K. C. Agarwal, J. - (1.)This is a petition under Article 226 of the Consti tution challenging the order of the District Judge, Mathura dated August 30, 1978. The relevant facts are as follows: Shop Nos. 523/2 and 423/3 Jawaharganj, Mathura belonged to Surajbhan and Radha Kishan, who transferred shop No. 523/2 to Ashok Kumar and shop No. 523/3 to Srnt. Omwati Agarwal, by sale-deed dated August 14, 1978. There was no dispute that formerly Gobardhan Das and his son Phool Chand were the tenants of these shops and were carrying on business in the name of M/s. Gobardhan Das Phool Chand. In 1944, Phool Chand died leaving behind his widow Smt. Keshar Bai. Gobardhan Das died in 1954. After the death of Gobardhan Das in 1954, Ram Dayal, who claimed himself to be the adopted son of Phool Chand, continued doing business in these shops. In April, 1963, Ram Dayal entered into partnership with one Laxman Das who was not a member of the family of Gobardhan Das or Phool Chand. Both Ram Dayal and Laxman Das, continued business in these shops in the name of M/s. Ram Dayal Laxman Das, till November 9, 1971 when Ram Dayal and Keshar Bai, started a new business in one of these shops in partnership with Davendra Prasad Garg, his wife Smt. Laga Rani and Son Raj Kurnar. The rent, however, continued to be paid to the landlord in the name of M/s. Gobardhan Das Phool Chand. On 14th August, 1975, two sale-deeds were executed by Surajbhan and Radh Kishan. Through one of the sale-deeds, shop No. 52 V2 was transferred to Ashok Kumar whole by another sale-deed shop No. 523/3 was transferred to Omwati Agarwal. On Septeirber 20,1976, Smt. Omawati filed an application for release, under Section 16 read with Section 12 of U. P. Urban Buildings (Regulation of Letting, Rent and Eviction) Act, (Act No. 13 of 1972) (hereinafter referred to as the Act), of shop No. 523/3 on the ground that since the firm M/s. Gobardhan Das Phool Chand had illegally allowed the aforesaid shops to be occupied by M/s. Ram Dayal Laxman Das, without the consent of the landlord and permission of the District Magistrate, the said shop was liable to be deemed vacant under Section 12. The landlady asserted that she required the shop for genuine need. The application was contested by Ram Dayal on behalf of Firm M/s. Ram Dayal Laxman Das. The said respondent denied that shop was vacant or could be deemed to be vacant. He alleged that in 1943, he had been adopted by the widow of deceased Phool Chand and an adoption-dead had also been written in respect of the same on 30th March, 1943. On these allegations, the case taken by the petitioners was that he was the lawful tenant of the disputed shop and the application filed by the respondent Omwati was liable to be dismissed. On 5-7-1977, the Rent Control and Eviction Officer allowed the application of Smt. Omwati Agarwal declaring vacancy of shop No. 323/3. " In the order, the Rent Control and Eviction Officer, however, observed that since the adoption of Ram Dayal had not been proved. Ram Dayal could not be treated to be a family member of Phool Chand and his possession was, thus, unauthorised. It, however, appears that another application for release on the same grounds, as those which had been taken in respect of shop No. 523/3, was filed by Ashok Kumar. The Rent Control and Eviction Officer declared the aforesaid shop also to be vacant on 7-7-1977. The line adopted was the same as in respect of shop No. 523/3. The Rent Control and Eviction Officer held that after the death of Gobardhan Das in 1954, the tenancy was inheri ted by Smt. Keshar Bai. She had no right to adopt Ram Dayal and as such, the theory of adoption set up by her was not established. The Rent Control and Eviction Officers further observed that since the adoption-deed had not been proved, the plea that Ram Dayal had been adopted could not be accepted. Against the aforesaid orders passed by the Rent Control and Eviction Officer, declaring the shops No. 523/3 and 523/2 being vacant on 5th July, 1966, and 7th July, 1977 respectively. Smt. Keshar Bai filed two objections. She asserted that in one out of the two shops business was being done in the name of M/s. Ram Dayal Laxmi Das since 1963 while in the other Davendra Prasad and Ram Dayal started business from November 9, 1971, His partnership was dissolved on 24th January, 1974. She also alleged that Ram Dayal was adopted by her with the prior permission which had been given to her by her husband during his life time. She claimed that since- partnership was not prohibited before the commencement of the New Act No. 13 of 1972, the Rent Control and Eviction Officer erred in holding the premises to be vacant on the ground of admission of person other than the family members as partners. In the mean time, however, it appears that Ram Dayal also filed two review applications under Section 16 (4) before the Rent Control and Eviction Officer. The ground taken for the review of the order was the same as those set up by Smt. Keshar Bai. By an order dated November 28, 1977, the application filed by Smt. Keshar Bai for setting aside thu orders declaring vacancy, were rejected. While rejecting the application, the Rent Control and Eviction Officer held that the only person competent to give Ram Dayal in adoption could be the father and/or mother of the child. Admittedly, Ram Dayal had no parents alive at the time of adoption in 1944. Therefore, his brother Ramji Lal, who was only 20 years of age and being below 21 years, was not competent to give Ram Dayal in adoption to Smt. Keshar Bai. Having found that Ram Dayal's adoption was invalid, the Rent Control and Eviction Officer held that he did not inherit any interest in the tenancy of Gobardhan Das Phool Chand. On the next question of partnership, the view taken was that since Keshar Bai held no interest or share in the firm M/s. Ram Dayal Laxman Prasad, her applications for recalling the orders declaring vacancy were frivolous. The plea of Section 14 of U. P. Act No. 13 of 1972 raised by Ram Dayal was also rejected on the ground that there was no evidence to show that the firm had been in occupation of the shop in' dispute with the consent of the landlord as a tenant on 15-7- 1972. After having rejected the review applications on 28th November, 1977, the Rent Control and Eviction Officer passed a release order in respect of shop No. 523/3 on 16-12-1973. Another order of the release of shop No. 523/2 was made by the Rent Control and Eviction Officer on the same day. Being aggrieved Keshar Bai and Ram Dayal preferred four revisions before the District Judge, Mathura. All of these revisions were dismissed on 30th_ August, 1978. Thereafter, the present writ petition was filed challenging the" aforesaid order of the District Judge. This writ petition was listed before Hon'ble S. P. Agarwal, J. who on having failed that the writ petition involved impor tant questions of law, referred the same to Full Bench. Thereafter, a full bench was constituted. The full bench gave its opinion on 11-2- 1980 the question referred to the full bench was "whether Clauses (a) and (b) of sub-section (1) and sub- section (2) of Section 12 of U. P. Act No. 13 of 1972 are retrospective or not. " The full bench held that Clause (a) of sub-section (1) and sub-section (2) of Section 12 were prospective but found that Clause (b) of sub-section (1) of Section 12 was retrospective. The aforesaid provisions are quoted below:- 12 (1) (a):-He has substantially removed his effects there from or (b) he had allowed it to be occupied by any person who is not a member of his family or, (c ). (2) In the case of a non-residential building where a tenant carrying on business in the building admits a person who is not a member of his family as a partner or a new partner, as the case may be, the tenant shall be deemed to have ceased to occupy the building. Sri R. N. Bhalla, counsel for the petitioners, however, raised the following points before me: That the Rent Control and Eviction Officer being an authority having limited jurisdiction, could not decide the question of validity or invalidity of adoption of Ram Dayal, the petitioner, and hold it to be invalid. In the alternative, counsel contended that the finding of invalidity of adoption was erroneous. The second argument was that Ram Dayal, being in possession of the disputed shops on the 15th July, 1972, was entitled to the regularization of his tenancy under Section 14 of U. P. Act No. 13 of 1972. The third argument was that the District Judge and the Kent Control and Eviction Officer erred in holding the shops to be vacant on erroneous ground that the require ments of Clause (b) of sub-section (1) of Section 12 had beed made out. The first question that may now be considered is whether Rarn Dayal had been adopted by Smt. Keshar Bai and was this adoption valid. The objects of the adoption are two-fold. The first is religious and the second is secular. For a valid adoption there are basic requirements. Some of those requirements are:- (i) the person adopting is lawfully capable of taking him in adoption. (ii) the person giving is lawfully capable of giving in adoption. (iii) the person adopted is lawfully capable of being taken in adoption. (iv) that the adoption is completed by an actual giving and taking. In the instant case, Keshar Bai's allegations were that during his lifetime her husband had authorised to adopt a son. On the basis of the authority given to her, she adopted Ram Dayal. A widow can be given an authority to adopt by her husband. The authority may be given verbally or in writing. To prove the theory of authority, Smt Keshar Bai filed her own affidavit and also the copy of the adoption-deed which was registered in March, 1943. The adoption-deed mentions that the authority had been conferred on the widow to adopt. She pleaded that it is in pursuance of this authority that Ram Dayal had been adopted. The case of the landlords, however, was that Smt. Keshar Bai had no authority to adopt and secondly that Ram Dayal being orphan could not be given in adoption. The other ground taken in this connection was that Ramji Lal, the brother of Ram Dayal, was not entitled under the law to give his brother in adoption. The Rent Control and Eviction Officer gave different findings on different occasions. In his judgment dated 5th July, 1977, the Rent Control and Eviction Officer, found that ceremonies of giving and taking had not taken place. But in the subsequent judgment, he held that since the adoption-deed had not been filed, the theory of ad option could not be accepted while on another occasion disposing of the review application, the Rent Control and Eviction Officer found that the brother Ramji Lal was incompetent to give Ram Dayal in adoption. The learned District Judge, however, was of the opinion that since an orphan could not be adopted, the adoption of Ram Dayal was invalid. After having heard counsel for the parties, I find that the law, on the question that the adoption of an orphan is not valid, is settled. Mulla in 'hindu Law' at page 551 dialing with this controversy said that the adoption of an orphan is not valid except by custom. Another aspect which is required to be mentioned was that the only persons who could lawfully give the boy in adoption were his father and his mother. In the instant case, Ram Dayal had been given in adoption by his brother Ramji Lal. Lnder the Hindu Law, one brother could not give another brother in adoption. The primary right to give in adoption is that of the father. Counsel for the petitioners drew my attention to the objection filed as Annexure 5 to the writ petition and contended that since the adoption of an orphan was permissible by a custom of the family or caste to which the petitioners belong, the finding given to the contrary by the authorities below was erroneous. It may be true that an adoption though prohibited by rule, is invalid, could be recognised by custom, but the petitioners brought no evidence on record to prove the custom. The custom according to the submission of the petitioner's counsel, permitted Smt. Ksshar Bai who adopted Ram Dayal, who was orphan. In the absence of any evidence, it is not possible to uphold the submission. It is admitted on all hands that the principle of factum valet did not apply to such a matter. What was necessary, therefore, by the petitioners, was to bring evidence on record to establish that the adoption of an orphan was permitted by the custom prevailing in his family or community. The further requirement was to establish that the custom of giving of a brother in adoption by another brother was also in vogue. The second question that was required to be considered was about the applicability of Section 14 of U. P. Act No. 13 of 1972. Section 14 of the aforesaid Act had been amended by the U. P. Act No. 28 of 1976. This section provides for regularization of occurrence' of existing tenants. As it stood on the date of enforcement of U. P. Act No. 13 of 1972, it enabled a tenant in occupation of a building with the consent of the landlord imme diately before the commencement of the U. P. Urban Buildings (Regulation of Letting, Rent and Eviction) Act, 1972 to get his occupation regularised. The learned District Judge held that the petitioner Ram Dayal was not entitled to regularization of his occupation on the ground that there was nothing to show that the previous landlords by their conduct or by any act on their part ever accepted Ram Dayal or M/s. Ram Dayal Laxman Das or Mis. Devendra Prasad Ram Dayal as tenants of the shops. From the fact of payment of rent of these two shops in the name of original tenant M/s. Gobardhan Das Phool Chand, the learned District Judge concluded that Ram Dayal was not entitled to get the benefit of Section 14. It may be noted here that the benefit of Section 14 had been claimed by Ram Dayal in his individual and personal capacity. It was correct that the business in the two shops was being done in the names of Ram Dayal Laxman Prasad and Davandra Prasad Ram Dayal but the benefit could not be given to the firms. A firm is not a juristic person It is only a convenient name to call a group of persons by a common name. The firm, therefore, was neither entitled to the benefit of Section 14 nor was any benefit claimed on its behalf. The benefit had been claimed by Ram Dayal. The Rent Control and Eviction Officer rejected the prayer of regularisation of occupa tion by holding that since there is no evidence to show that the firm had been in occupation of the shops in dispute with the consent of the landlords on 13-7-1972, the date of commencement of U. P. Act No. 13 of 1972, on 5th July, 1976, the date of commencement of amending Act of 1976, so the firm M/s. Ram Dayal Laxman Prasad would not be protected under Section 14. To the same effect was the conclusion arrived at by the learned District Judge. Section 14 of U. P. Act No. 13 of 1972 uses the expression 'consent'. The expression 'consent' means voluntary agreement by a person in the possession and exercise of sufficient mentality to make an intelligent choice to do some thing proposed by other (See Black's Dictionary ). Consent is an act of active acquiescence, an active circumstance of concurrence. Sometimes consent is synonymous merely with waiver. It can be express or implied. An ex press consent is that which is declaration given, either viva voca or in writing. It is positive, direct and unequivocal consent. Implied consent, to the contrary, is that which is manifested by signs, acts or facts, or by inaction or silence, which raised a presumption that the consent has been given. In the present case, the word 'consent' has to be understood as implying within its ambit both express and implied consent. For invoking Section 14, the tenant need not establish express consent. Section 14 can be taken advantage of, even by a person who is liable to demonstrate that he had implied consent of the landlord in his favour. In the present case, the learned District Judge refused to give the benefit of Section 14 to Ram Dayal on the ground that the receipts were given by the previous landlord in the name of Gobardhan Das Phool Chand. From the fact of issuing receipts to the said firm, the learned District Judge concluded that the landlords did not know the actual position regarding changes in the family of original tenants. This view of the learned District Judge appears to be erroneous. On the same ground, the Rent Control and Eviction Officer also found that Section 14 was not applicable. A firm is not a person. It is not a legal entity. It is merely a compend ious form of the relationship between the partnership. Firm means name, title or style under which a company transacts business. Accordingly, what was required to be found by the Rent Control and Eviction Officer and also the learned District Judge as about the persons who were manning the partners of the firm M/s. Gobardhan Das Phool Chand. If it was the sole proprietory concern, then its consequences. In Malabar Fisheries Co. v. /. T. Commissioner Kerala, A. I. R. 1980s. C. 176 the Supreme Court held: ". . . . . . . . . and equally in law the firm as such has no separate rights of its own in the partnership assets when one talks of the firm's property or firm's assets all that is meant is property or assets in which all partners have a joint or common interest. " If an enquiry on that question would have been made, the authorities would have found the persons who were occupying the premises on the relevant dates. It was, thereupon, that the authorities should have examined as to whether Ram Dayal was entitled to the benefits of Section 14. In Dr. (Mrs ). Cyan Thappa v. District Judge, 1978 U. P. Rent Control Cases, 677 this Court held that the legal fiction created by Section 14 of the Act could be taken help of by a person who had entered into a possession of a premises with the consent of the landlord. The expression of occupation used in Section 14, was interpreted to mean as including a case of control over the property. From this angle, the Court below having not considered the question of Section 14 of U. P. Act No. 13 of 1972, their judgments are liable to be set aside. The Rent Control and Eviction Officer may consider the said question and if asked for, it could also give an opportunity of adducing evidence to the parties on this controversy. The judgments of the two authorities are liable to be quashed on account of holding that the two shops were liable to be treated as vacant under Section 12 (2) of U. P. Act No. 13 of 1972. Section 12 (2) has been held to be prospective. It did not apply to taking of persons as partners before coming into force of U. P. Act No. 13 of 1972. Since the two autho rities thought that Section 12 (2) applied to the present case also, they did not give any clear finding on the applicability of Clause (b) of sub-section (1) of Section 12. The Rent Control and Eviction Officer is now directed to consider the case of deemed vacancy by confining himself to Clause (b) of sub-section (1) of Section 12. For what I have said above, the judgments of the two authorities are liable to be set aside. It may be observed here that I have given a finding above that an orphan could not be adopted. This question has been decided for a limited purpose of this case. It will not effect the right of Ram Dayal in other respects. In the result, the writ petition succeeds and is allowed. The judgment of the District Judge dated 30th August, 1978 and those of the Rent Control and Eviction Officer dated 5-7-1977, 7-7-1977, (Annexures 8 and 10), the release orders passed by the Rent Control and Eviction Officer, Mathura dated 16-12-1977 (Annexures 13 and 14) are quashed. The rent control and eviction Officer is directed to reconsider the questions pointed out above. In the circumstances, the parties shall bear their own costs. .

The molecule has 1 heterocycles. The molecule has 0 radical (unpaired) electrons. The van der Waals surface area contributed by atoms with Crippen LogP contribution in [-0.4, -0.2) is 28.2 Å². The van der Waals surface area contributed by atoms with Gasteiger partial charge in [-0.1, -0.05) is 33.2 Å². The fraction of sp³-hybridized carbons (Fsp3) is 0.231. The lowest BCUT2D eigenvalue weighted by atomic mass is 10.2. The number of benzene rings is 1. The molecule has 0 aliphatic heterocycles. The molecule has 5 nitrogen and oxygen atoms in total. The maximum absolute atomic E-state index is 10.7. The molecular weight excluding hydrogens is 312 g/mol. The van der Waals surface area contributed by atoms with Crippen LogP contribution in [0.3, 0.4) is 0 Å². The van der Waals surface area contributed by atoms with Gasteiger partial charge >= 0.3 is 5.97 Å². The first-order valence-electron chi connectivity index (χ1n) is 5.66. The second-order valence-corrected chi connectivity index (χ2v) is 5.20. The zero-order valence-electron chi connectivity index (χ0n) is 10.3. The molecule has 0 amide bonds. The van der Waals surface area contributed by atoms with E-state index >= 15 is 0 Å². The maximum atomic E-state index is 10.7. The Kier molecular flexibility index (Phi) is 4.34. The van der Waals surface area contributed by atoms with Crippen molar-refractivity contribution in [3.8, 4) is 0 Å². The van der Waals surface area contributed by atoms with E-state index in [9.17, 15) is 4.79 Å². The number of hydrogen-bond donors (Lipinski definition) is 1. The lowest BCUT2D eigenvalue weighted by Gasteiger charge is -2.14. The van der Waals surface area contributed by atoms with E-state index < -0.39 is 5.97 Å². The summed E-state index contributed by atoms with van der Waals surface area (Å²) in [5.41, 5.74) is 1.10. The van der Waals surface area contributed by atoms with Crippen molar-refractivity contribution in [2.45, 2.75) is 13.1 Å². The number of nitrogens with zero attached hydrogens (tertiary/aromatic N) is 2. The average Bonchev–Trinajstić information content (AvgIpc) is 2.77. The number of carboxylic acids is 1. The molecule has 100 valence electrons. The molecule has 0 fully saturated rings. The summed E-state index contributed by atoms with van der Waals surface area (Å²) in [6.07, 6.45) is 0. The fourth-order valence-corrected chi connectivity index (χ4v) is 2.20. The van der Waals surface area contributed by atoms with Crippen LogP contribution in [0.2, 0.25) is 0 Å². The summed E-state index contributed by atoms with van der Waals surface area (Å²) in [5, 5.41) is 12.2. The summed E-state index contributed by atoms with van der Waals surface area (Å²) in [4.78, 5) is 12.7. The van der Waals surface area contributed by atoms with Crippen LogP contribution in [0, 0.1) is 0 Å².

;


Click here to view full judgement.
Copyright © Regent Computronics Pvt.Ltd.